Interface Structures For LLL
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Interface Structures For LLL

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This presentation is a supplement to the article: “Towards an organisational model of ‘interface’ university structure as a means of serving Lifelong Learning needs”, by Pencho Mihnev and ...

This presentation is a supplement to the article: “Towards an organisational model of ‘interface’ university structure as a means of serving Lifelong Learning needs”, by Pencho Mihnev and Roumen Nikolov.

It is part of the book “Lifelong Learning in the Digital Age”:

Tom J. van Weert, Mike Kendall (Eds.) (2004). Lifelong Learning in the Digital Age: Sustainable for all in a changing world, IFIP Technical Committee 3 (Education) Lifelong Learning Working Track in the IFIP conference “E-Training Practices for Professional Organisations”, Pori, Finland, 7-11 July 2003. IFIP Conference Proceedings 266 Kluwer 2004, ISBN 1-4020-7842-0

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    Interface Structures For LLL Interface Structures For LLL Presentation Transcript

    • Towards an organisational model of 'interface' university structure as a means of serving the lifelong learning needs Pencho Mihnev Centre of Information Society Technologies Sofia University “St. Kl. Ohridski”, Bulgaria
    • Contents
      • Introduction
      • The Lifelong Learning
      • The Lifelong Learning demands upon the delivery structures
      • The nature of the higher education institutions
      • CIST as a Lifelong Learning service provider
      • Towards constructing a model of lifelong learning ‘interface’ university structures
      • Conclusion s
    • Introduction
      • Sofia University “St. Kliment Ohridski”
        • The first and the biggest Bulgarian HE Institution (HEI)
          • 35,000 students
          • >3,000 academic staff
          • 17 faculties, 76 Bachelor’s and over 200 Master’s degree programmes
      • Centre of Information Society Technologies (CIST)
        • Created 1996, interdisciplinary purposes
      • CIST work characteristics
        • Activities – IST research, training, and services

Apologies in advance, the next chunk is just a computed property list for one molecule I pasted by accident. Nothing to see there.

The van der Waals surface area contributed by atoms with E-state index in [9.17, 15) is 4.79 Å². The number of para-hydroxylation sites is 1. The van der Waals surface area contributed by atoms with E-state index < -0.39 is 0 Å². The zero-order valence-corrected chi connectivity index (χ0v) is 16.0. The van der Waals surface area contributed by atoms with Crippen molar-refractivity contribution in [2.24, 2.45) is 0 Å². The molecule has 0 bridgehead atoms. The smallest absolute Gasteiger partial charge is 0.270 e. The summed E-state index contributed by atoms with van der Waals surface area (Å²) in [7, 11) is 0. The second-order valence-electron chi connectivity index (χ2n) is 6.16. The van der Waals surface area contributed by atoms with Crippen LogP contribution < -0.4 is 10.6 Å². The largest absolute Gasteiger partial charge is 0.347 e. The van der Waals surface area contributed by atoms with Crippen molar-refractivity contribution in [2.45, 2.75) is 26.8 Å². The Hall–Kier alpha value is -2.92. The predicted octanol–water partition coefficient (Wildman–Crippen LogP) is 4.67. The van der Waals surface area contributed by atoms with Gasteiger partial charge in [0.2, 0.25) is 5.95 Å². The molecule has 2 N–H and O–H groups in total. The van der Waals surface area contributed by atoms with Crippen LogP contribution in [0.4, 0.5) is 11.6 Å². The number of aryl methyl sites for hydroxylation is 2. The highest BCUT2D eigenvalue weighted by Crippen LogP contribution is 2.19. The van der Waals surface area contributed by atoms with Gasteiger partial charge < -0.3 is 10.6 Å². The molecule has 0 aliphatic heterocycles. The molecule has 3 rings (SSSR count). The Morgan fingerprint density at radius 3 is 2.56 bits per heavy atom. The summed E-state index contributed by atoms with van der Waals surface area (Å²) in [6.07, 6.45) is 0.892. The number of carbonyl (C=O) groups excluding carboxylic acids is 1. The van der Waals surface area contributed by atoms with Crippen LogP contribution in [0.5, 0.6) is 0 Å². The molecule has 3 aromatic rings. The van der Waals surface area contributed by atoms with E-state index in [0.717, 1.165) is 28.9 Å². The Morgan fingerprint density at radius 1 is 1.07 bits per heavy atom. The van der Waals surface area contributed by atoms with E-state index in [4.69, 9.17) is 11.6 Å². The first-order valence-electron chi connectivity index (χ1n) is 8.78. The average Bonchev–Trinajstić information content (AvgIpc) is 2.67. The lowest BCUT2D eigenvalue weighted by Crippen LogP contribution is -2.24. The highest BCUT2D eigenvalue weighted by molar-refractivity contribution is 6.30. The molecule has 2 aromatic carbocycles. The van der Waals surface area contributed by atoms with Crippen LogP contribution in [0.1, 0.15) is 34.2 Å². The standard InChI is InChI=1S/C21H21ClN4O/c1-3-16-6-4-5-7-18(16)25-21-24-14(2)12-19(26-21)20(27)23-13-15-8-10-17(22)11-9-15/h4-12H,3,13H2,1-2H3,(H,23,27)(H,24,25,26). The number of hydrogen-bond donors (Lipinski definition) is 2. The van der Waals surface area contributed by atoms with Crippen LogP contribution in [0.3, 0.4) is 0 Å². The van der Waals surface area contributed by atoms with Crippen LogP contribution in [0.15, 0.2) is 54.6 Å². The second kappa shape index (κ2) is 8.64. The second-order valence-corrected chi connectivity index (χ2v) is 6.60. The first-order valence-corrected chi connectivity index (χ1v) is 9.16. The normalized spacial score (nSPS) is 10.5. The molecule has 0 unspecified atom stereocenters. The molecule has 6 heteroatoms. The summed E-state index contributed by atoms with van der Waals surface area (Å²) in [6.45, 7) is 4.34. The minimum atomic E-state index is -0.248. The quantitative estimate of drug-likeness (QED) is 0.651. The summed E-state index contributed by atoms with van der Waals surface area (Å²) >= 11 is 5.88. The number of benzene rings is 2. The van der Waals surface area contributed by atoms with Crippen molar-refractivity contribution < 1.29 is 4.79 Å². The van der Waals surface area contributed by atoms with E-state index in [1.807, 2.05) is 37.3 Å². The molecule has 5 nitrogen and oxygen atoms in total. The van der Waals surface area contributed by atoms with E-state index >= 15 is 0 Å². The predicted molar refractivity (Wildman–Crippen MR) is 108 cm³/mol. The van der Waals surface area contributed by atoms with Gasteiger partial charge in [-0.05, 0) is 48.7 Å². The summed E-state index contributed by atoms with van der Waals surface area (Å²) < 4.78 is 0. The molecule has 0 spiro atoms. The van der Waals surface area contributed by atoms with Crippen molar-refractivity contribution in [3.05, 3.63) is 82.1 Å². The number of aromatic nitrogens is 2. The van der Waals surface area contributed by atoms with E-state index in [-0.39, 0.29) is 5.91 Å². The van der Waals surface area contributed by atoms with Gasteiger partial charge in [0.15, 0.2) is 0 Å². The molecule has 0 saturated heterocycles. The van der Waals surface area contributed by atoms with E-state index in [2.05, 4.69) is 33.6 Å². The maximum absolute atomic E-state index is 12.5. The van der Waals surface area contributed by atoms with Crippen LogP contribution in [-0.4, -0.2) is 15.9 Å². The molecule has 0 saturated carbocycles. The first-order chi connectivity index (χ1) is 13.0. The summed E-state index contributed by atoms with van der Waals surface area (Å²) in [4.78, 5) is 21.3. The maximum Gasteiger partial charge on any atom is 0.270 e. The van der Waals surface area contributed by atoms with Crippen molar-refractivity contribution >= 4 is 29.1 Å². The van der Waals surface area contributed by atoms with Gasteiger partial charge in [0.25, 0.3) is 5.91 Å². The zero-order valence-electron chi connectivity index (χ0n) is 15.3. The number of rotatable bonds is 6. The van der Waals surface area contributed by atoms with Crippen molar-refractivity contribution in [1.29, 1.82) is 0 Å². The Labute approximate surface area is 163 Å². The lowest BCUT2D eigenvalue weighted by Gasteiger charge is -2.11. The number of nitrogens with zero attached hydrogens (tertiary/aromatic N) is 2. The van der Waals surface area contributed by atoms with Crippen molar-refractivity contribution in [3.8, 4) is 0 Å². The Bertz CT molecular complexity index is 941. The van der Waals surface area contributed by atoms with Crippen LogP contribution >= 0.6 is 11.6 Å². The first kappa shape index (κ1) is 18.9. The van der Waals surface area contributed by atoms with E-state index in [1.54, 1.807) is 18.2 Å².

• About 30 successful international projects
          • 14 of them related to learning, education, and training
        • Business-like structure, self sustainability
    • The relationship model of CIST
    • The Lifelong Learning
      • The new demands of economy, society, and individuals
        • The demands of the knowledge economy
        • The demands of the contemporary society
        • The personal demands
      • Adopted definition
        • “ All learning activity undertaken throughout life, with the aim of improving knowledge, skills and competencies within a personal, civic, social and/or employment-related perspective. ”
        • European Commission, 2000
      • Shortages of this definition? ( not addressed here)
      • Putting LLL in an overall framework of incentives
        • Is it important? Why? To whom?
    • The Lifelong Learning demands upon the delivery structures (1)
      • Inspected sources
        • European Commission 2001, 2002
          • Making a European Area of Lifelong Learning a Reality. COM(2001) 678 final
          • European Report on Quality Indicators of Lifelong Learning. Fifteen Quality Indicators , June 2002
        • World Bank reports, October 2002
          • Lifelong Learning in the Global Knowledge Economy: Challenges for Developing Countries.
          • Constructing Knowledge Societies: New Challenges for Tertiary Education .
    • The Lifelong Learning demands (2)
      • Learner skills demand:
        • “ technical” skills ( literacy, foreign language, mathematics, science, ICT skills, information processing, problem-solving, analytical skills )
        • interpersonal skills ( teamwork, leadership, communication skills )
        • methodological skills ( learning to learn, pursuing lifelong learning, coping with risk and change )
    • The Lifelong Learning demands (3)
      • ‘ Essence of learning’ demand
        • definition and aims of learning
        • culture of learning
        • variety of delivery forms and contexts
      • Institution management demand
        • resourcing
        • customers’ needs awareness
        • matching opportunities to interest
        • dealing with change and innovation
        • entrepreneurship and risk management
        • partnership approach ( internal and external )
    • The Lifelong Learning demands (4)
      • Accessibility demand
        • valuing all types of learning ( formal, non-formal, and informal )
        • facilitating access
        • social inclusion
      • Demand on consumer protection and fairness
        • quality assurance
        • assessment and certification ( non-traditional forms of learning )
        • awareness of available providers and learning pathways
    • The nature of higher education institutions (HEI)
      • Purposes ( Burton Clark, 1983 )
        • Processing and development of advanced knowledge
        • Enrichment and dissemination of the world’s intellectual heritage
        • Education of the intellectual human potential of the nations and the world
      • Our focus - at the following HEI characteristics:
        • Work organisation
        • Beliefs ( norms and values )